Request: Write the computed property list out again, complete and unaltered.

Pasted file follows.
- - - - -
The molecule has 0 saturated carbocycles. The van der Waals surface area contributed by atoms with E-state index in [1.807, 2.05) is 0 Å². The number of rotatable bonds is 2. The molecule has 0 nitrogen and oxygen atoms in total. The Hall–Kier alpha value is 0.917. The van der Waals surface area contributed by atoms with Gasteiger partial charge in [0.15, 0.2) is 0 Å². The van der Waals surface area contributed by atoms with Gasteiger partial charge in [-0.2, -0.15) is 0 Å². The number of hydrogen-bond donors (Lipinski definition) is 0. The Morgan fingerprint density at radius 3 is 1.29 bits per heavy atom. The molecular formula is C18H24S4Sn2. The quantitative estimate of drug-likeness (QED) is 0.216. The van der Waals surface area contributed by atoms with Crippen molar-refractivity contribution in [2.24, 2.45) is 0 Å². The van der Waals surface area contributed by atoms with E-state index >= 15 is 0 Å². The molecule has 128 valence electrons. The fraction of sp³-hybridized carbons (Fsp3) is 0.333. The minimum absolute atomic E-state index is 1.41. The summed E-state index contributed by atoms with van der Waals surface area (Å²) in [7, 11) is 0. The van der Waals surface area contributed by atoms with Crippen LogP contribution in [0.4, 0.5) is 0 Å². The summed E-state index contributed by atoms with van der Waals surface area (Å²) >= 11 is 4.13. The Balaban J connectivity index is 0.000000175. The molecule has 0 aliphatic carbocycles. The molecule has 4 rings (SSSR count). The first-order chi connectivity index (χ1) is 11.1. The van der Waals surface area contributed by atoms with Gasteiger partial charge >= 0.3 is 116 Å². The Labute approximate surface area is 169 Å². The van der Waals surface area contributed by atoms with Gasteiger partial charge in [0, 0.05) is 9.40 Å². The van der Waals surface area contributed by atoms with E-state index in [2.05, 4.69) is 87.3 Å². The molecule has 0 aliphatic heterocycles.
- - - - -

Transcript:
The molecule has 0 saturated carbocycles. The van der Waals surface area contributed by atoms with E-state index in [1.807, 2.05) is 0 Å². The number of rotatable bonds is 2. The molecule has 0 nitrogen and oxygen atoms in total. The Hall–Kier alpha value is 0.917. The van der Waals surface area contributed by atoms with Gasteiger partial charge in [0.15, 0.2) is 0 Å². The van der Waals surface area contributed by atoms with Gasteiger partial charge in [-0.2, -0.15) is 0 Å². The number of hydrogen-bond donors (Lipinski definition) is 0. The Morgan fingerprint density at radius 3 is 1.29 bits per heavy atom. The molecular formula is C18H24S4Sn2. The quantitative estimate of drug-likeness (QED) is 0.216. The van der Waals surface area contributed by atoms with Crippen molar-refractivity contribution in [2.24, 2.45) is 0 Å². The van der Waals surface area contributed by atoms with E-state index >= 15 is 0 Å². The molecule has 128 valence electrons. The fraction of sp³-hybridized carbons (Fsp3) is 0.333. The minimum absolute atomic E-state index is 1.41. The summed E-state index contributed by atoms with van der Waals surface area (Å²) in [7, 11) is 0. The van der Waals surface area contributed by atoms with Crippen LogP contribution in [0.4, 0.5) is 0 Å². The summed E-state index contributed by atoms with van der Waals surface area (Å²) >= 11 is 4.13. The Balaban J connectivity index is 0.000000175. The molecule has 0 aliphatic carbocycles. The molecule has 4 rings (SSSR count). The first-order chi connectivity index (χ1) is 11.1. The van der Waals surface area contributed by atoms with Gasteiger partial charge >= 0.3 is 116 Å². The Labute approximate surface area is 169 Å². The van der Waals surface area contributed by atoms with Gasteiger partial charge in [0, 0.05) is 9.40 Å². The van der Waals surface area contributed by atoms with E-state index in [2.05, 4.69) is 87.3 Å². The molecule has 0 aliphatic heterocycles.